One of the tricky things about this is that
'2016-05-06' was 4 business days after
'2016-05-10' was 2 business days after
even though in both pairs of dates exactly the same total number of days passed.
So what I'd probably do to get the number of business days between date A
and date B (assuming "business day" means "any day that is not a
Saturday or Sunday")
would be to choose a "zero date", some Sunday before any date that
I would ever want to use as date A, find the number of business days between
the zero date and date B, and then subtract the number of
business days between the zero date and date A.
(Of course this is all for a certain definition of "between."
For other definitions I might use a Monday as a zero date,
or use Monday with date A and Sunday with date B, or vice versa,
whatever gave results that fit the desired definition.)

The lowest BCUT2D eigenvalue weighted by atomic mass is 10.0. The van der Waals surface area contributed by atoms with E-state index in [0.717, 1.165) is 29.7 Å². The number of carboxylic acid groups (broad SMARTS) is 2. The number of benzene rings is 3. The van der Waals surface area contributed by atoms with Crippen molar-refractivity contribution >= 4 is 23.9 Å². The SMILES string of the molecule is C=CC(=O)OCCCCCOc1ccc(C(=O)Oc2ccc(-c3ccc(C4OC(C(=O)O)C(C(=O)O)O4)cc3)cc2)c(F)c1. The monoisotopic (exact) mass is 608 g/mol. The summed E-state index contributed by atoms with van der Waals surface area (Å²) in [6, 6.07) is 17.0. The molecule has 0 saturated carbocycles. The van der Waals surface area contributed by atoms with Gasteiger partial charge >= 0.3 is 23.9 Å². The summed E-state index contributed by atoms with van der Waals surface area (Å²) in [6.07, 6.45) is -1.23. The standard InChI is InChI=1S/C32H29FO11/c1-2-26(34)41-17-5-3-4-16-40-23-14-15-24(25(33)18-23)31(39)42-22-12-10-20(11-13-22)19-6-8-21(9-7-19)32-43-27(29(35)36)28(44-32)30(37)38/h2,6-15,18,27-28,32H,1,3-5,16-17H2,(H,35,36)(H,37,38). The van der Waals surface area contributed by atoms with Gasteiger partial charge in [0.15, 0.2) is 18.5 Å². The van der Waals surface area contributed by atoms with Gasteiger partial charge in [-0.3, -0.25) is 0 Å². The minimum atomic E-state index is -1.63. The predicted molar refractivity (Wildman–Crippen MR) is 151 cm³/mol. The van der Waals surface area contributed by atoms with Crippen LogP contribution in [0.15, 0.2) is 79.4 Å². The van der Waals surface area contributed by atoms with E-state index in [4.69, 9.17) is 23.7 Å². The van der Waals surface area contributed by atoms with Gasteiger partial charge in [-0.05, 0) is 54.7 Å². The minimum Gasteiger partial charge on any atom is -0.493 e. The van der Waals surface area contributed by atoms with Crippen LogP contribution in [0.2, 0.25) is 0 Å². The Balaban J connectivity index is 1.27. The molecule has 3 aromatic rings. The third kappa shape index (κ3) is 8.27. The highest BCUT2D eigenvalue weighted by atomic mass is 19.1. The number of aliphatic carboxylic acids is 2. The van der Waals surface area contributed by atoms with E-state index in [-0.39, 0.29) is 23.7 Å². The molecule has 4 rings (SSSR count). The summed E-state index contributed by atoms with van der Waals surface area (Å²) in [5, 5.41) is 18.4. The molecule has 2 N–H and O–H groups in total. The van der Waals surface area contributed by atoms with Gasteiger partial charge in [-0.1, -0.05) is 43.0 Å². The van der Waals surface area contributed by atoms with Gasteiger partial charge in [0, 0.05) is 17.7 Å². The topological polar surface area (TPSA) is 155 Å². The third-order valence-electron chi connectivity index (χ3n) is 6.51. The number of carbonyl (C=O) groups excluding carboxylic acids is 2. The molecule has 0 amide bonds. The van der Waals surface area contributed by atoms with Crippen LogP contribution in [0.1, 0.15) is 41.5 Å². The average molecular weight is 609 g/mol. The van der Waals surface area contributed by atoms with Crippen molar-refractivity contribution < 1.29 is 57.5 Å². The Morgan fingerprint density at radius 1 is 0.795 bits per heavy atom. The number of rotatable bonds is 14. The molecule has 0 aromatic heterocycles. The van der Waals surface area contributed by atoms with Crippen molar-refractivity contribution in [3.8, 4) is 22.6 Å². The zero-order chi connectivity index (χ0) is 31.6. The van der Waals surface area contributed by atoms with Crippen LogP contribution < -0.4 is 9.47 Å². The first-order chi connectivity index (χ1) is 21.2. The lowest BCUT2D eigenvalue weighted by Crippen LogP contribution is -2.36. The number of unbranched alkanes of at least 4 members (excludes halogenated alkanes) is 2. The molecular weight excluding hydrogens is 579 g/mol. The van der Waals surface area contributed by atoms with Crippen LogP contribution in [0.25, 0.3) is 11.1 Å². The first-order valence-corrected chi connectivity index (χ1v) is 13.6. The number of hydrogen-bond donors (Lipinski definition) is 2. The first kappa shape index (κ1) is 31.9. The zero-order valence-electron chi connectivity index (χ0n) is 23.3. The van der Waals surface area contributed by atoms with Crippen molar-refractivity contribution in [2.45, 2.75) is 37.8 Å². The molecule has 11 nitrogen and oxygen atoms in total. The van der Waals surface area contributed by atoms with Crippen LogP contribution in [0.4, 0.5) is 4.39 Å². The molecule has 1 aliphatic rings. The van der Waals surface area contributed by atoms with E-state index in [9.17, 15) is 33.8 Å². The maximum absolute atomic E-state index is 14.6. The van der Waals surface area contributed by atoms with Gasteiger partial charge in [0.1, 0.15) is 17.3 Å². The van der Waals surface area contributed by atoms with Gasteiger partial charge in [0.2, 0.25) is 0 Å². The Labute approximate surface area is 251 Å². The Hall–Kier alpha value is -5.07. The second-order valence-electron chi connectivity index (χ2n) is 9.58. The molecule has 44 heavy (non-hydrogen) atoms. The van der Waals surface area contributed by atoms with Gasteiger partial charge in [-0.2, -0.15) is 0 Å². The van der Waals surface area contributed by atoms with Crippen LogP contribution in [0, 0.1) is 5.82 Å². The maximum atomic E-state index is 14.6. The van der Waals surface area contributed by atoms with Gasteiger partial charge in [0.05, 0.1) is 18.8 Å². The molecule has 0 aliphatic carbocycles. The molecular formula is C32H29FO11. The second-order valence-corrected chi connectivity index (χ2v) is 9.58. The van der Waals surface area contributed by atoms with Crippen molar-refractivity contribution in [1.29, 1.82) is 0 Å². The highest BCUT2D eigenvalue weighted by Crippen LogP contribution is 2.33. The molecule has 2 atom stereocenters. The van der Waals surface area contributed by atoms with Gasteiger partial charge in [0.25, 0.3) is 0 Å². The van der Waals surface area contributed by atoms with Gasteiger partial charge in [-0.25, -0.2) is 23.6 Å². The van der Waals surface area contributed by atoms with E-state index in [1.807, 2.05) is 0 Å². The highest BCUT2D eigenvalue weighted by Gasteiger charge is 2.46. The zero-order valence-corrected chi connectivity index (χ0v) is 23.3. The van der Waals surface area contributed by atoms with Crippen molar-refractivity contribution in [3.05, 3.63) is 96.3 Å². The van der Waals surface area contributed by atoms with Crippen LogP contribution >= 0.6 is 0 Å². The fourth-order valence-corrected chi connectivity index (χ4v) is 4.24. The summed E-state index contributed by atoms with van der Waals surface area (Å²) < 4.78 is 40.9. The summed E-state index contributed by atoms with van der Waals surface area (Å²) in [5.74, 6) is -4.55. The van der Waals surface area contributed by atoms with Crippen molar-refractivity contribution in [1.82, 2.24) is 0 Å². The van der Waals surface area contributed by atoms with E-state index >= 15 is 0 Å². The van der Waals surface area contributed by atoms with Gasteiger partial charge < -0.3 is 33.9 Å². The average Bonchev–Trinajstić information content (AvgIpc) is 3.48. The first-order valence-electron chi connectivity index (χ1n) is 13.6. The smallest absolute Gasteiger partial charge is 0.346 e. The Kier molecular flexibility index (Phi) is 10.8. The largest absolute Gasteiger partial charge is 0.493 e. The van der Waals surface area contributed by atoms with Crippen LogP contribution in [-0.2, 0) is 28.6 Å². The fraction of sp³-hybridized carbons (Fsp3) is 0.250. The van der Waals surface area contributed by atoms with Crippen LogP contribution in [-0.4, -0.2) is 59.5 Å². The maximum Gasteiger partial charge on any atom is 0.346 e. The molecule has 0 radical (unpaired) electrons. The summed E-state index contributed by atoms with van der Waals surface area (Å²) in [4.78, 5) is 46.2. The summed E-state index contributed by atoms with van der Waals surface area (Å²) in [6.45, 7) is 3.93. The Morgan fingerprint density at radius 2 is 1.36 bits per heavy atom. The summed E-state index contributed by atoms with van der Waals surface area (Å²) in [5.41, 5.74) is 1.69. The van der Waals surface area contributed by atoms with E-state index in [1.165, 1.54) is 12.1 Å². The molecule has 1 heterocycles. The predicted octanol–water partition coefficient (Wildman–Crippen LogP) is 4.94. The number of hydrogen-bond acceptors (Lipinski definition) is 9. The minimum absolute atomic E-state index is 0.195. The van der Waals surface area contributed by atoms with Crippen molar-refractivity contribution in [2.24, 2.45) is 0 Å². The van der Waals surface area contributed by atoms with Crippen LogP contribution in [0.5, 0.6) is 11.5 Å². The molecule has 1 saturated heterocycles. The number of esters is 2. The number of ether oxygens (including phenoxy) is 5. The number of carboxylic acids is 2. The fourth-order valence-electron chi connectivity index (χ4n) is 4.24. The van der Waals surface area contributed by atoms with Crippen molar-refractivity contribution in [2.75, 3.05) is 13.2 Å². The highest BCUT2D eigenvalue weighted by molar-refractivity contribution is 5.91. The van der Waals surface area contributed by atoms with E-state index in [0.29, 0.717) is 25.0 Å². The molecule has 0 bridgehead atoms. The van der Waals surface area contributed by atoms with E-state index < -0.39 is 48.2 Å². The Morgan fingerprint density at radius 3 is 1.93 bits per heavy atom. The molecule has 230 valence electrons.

One way to find the number of business days between
a zero-date Sunday and date X is to take the total number of days
between those dates and subtract the number of Saturdays and Sundays.
For this we could use what many call "integer division."
Different programming languages give you different ways to indicate
that you want to divide one integer
x by another integer
while discarding the remainder. I'll write this operation
x // y
for the purpose of this answer; substitute the correct form in whichever
language you use.
Let the integer
x be the total number of days between the
zero date (a Sunday) and date X.
Then the number of Sundays between the zero date and date X is
x // 7,
and the number of Saturdays is
(x + 1) // 7.
The number of business days then is
f(x) = x - (x // 7) - ((x + 1) // 7)
Note that integer division doesn't follow the same distributive laws
as floating-point division (almost) does;
x - ((2*x + 1) // 7) would produce a lot of wrong answers.
The number of business days between date A and date B, which are respectively
a days and
b days after the zero date, is then
f(b) - f(a)
If you have to use Monday as a zero date then the number of business days
before date X, which is
x days after the zero date, is
f(x) - 1.